The Corryvreckan Whirlpool.

Like all inhabited Hebridean islands, Jura has its own indigenous tradition of Gaelic song and poetry.[73][74] Since 1993 it has also been the home of the Jura Music Festival,[75] which takes place annually in September.

Jura is featured in the plot of the 2003 novel A Question of Blood by Ian Rankin, and the 2007 novel The Careful Use of Compliments by the Scottish writer Alexander McCall Smith, and is a setting for some of the narrative and action in Anne Michaels' 2008 novel The Winter Vault. The island is the setting for the novel Burning Down George Orwell's House, by Andrew Ervin. In music, Jura is the subject of the first two movements ('Summer Sea' and 'The Paps of Jura') of the Hebridean Suite (1947) for cello and piano by Scottish composer Marie Dare.[76] Jura is mentioned in a song by R. Kennedy and D. MacDonald, recorded in 1997 by JCB with Jerry Holland on the album A Trip to Cape Breton; "The Bens of Jura", a song by Capercaillie; and "Isle of Jura", a song by Skyclad. The UK band Mekons recorded an album on the island in 2015 and called it 'Jura'.

The 2010 album Poets and Lighthouses by Tuvan singer Albert Kuvezin of the band Yat Kha was recorded and produced by the British musician Giles Perring on Jura, with some of the performances being recorded in the (now largely felled) forest at Lagg. The album, which featured a photo of the Skervuile Lighthouse in the Sound of Jura as its cover, reached Number 1 in the European World Music Charts in January 2011.

Jura and The KLF[edit]

Jura is also known for an event of 23 August 1994, when Bill Drummond and Jimmy Cauty, formerly known as the music group The KLF, filmed themselves burning £1 million in banknotes in the Ardfin boathouse on the south coast of the island.[77]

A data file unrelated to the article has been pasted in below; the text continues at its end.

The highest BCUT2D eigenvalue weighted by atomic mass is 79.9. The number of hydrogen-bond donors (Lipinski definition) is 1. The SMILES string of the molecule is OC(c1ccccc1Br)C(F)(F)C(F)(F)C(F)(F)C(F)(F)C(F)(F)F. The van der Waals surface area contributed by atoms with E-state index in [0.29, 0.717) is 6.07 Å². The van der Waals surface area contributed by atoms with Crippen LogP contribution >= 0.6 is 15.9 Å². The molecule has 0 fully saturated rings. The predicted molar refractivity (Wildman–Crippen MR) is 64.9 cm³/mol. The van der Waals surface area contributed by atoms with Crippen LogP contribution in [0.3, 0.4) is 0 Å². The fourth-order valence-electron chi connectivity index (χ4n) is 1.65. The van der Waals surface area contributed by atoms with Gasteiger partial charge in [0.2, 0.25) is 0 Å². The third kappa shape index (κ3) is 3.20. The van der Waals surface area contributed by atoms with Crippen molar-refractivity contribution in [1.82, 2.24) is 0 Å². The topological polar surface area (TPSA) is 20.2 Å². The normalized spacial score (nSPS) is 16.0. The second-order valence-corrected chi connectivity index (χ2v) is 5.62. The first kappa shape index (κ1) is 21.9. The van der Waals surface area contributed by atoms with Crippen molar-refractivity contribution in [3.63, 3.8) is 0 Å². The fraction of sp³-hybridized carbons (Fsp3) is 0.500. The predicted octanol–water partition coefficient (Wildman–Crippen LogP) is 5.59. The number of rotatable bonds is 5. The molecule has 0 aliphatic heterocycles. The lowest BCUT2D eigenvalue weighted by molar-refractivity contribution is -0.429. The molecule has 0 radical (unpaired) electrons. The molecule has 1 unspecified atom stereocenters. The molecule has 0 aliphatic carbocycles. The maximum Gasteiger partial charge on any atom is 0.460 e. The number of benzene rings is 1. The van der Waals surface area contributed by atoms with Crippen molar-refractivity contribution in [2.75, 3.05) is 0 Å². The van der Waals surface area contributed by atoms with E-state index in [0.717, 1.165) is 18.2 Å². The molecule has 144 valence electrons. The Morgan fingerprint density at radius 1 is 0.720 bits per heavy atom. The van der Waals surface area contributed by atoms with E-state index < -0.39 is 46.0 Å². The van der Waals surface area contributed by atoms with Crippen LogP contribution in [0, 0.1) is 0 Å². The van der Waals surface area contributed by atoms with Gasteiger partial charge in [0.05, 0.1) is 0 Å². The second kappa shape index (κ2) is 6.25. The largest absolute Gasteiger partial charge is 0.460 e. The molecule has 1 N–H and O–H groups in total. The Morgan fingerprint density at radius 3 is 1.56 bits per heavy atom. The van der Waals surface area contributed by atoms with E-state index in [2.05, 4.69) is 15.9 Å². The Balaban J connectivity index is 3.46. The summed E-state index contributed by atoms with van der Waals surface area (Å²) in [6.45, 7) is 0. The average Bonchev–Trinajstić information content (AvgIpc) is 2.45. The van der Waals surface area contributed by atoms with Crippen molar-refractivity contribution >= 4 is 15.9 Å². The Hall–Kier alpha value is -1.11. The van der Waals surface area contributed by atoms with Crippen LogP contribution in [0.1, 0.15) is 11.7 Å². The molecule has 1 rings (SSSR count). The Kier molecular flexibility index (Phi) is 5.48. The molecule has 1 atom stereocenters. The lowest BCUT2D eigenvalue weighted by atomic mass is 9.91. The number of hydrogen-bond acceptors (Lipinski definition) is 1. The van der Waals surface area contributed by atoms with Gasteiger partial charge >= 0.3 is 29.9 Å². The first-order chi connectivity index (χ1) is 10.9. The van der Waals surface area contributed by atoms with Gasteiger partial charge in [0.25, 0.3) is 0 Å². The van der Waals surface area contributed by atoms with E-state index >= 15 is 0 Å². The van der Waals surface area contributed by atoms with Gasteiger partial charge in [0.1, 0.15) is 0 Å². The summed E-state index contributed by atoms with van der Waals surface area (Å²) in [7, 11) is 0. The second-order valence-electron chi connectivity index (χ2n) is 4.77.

1. ^ Translation from Scots: "another fine deer forest, manured and inhabited at the coast" and "freshwater lakes, with much profit".


  1. ^ Mills, A. D. (2011). "Jura (island)". A Dictionary of British Place Names. Oxford University Press. ISBN 9780191739446.
  2. ^ a b Area and population ranks: there are c. 300 islands over 20 ha in extent and 93 permanently inhabited islands were listed in the 2011 census.
  3. ^ a b c National Records of Scotland (15 August 2013). "Appendix 2: Population and households on Scotland's Inhabited Islands" (PDF). Statistical Bulletin: 2011 Census: First Results on Population and Household Estimates for Scotland Release 1C (Part Two) (PDF) (Report). SG/2013/126. Retrieved 14 August 2020.
  4. ^ a b c d Haswell-Smith (2004) p. 47
  5. ^ Anderson, Joseph (Ed.) (1893) Orkneyinga Saga. Translated by Jón A. Hjaltalin & Gilbert Goudie. Edinburgh. James Thin and Mercat Press (1990 reprint). ISBN 0-901824-25-9
  6. ^ Haswell-Smith (2004) p. 502
  7. ^ Haswell-Smith (2004) pp. 49–50
  8. ^ "Isle of Jura". The Internet Guide to Scotland. Retrieved 7 December 2018.
  9. ^ isleofjura.com[permanent dead link] Retrieved 2010-07-18.
  10. ^ "The Best Things To See And Do In Jura The Scottish Island Where Orwell Wrote '1984'". Culture Trip. 28 May 2018.
  11. ^ "Jura National Scenic Area". NatureScot. Retrieved 29 September 2020.
  12. ^ "National Scenic Areas". NatureScot. Retrieved 29 September 2020.
  13. ^ a b "National Scenic Areas – Maps". SNH. 20 December 2010. Archived from the original on 12 June 2018. Retrieved 24 January 2018.
  14. ^ "Search". Geograph Britain and Ireland. Retrieved 3 September 2021. put the 1st part of the name into the "near" box
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Further reading see[edit]

  • Youngson, Peter (2001) Jura: Island of Deer. Birlinn Ltd. Edinburgh. ISBN 1 84158 136 4.

External links[edit]

56°5′N 5°45′W / 56.083°N 5.750°W / 56.083; -5.750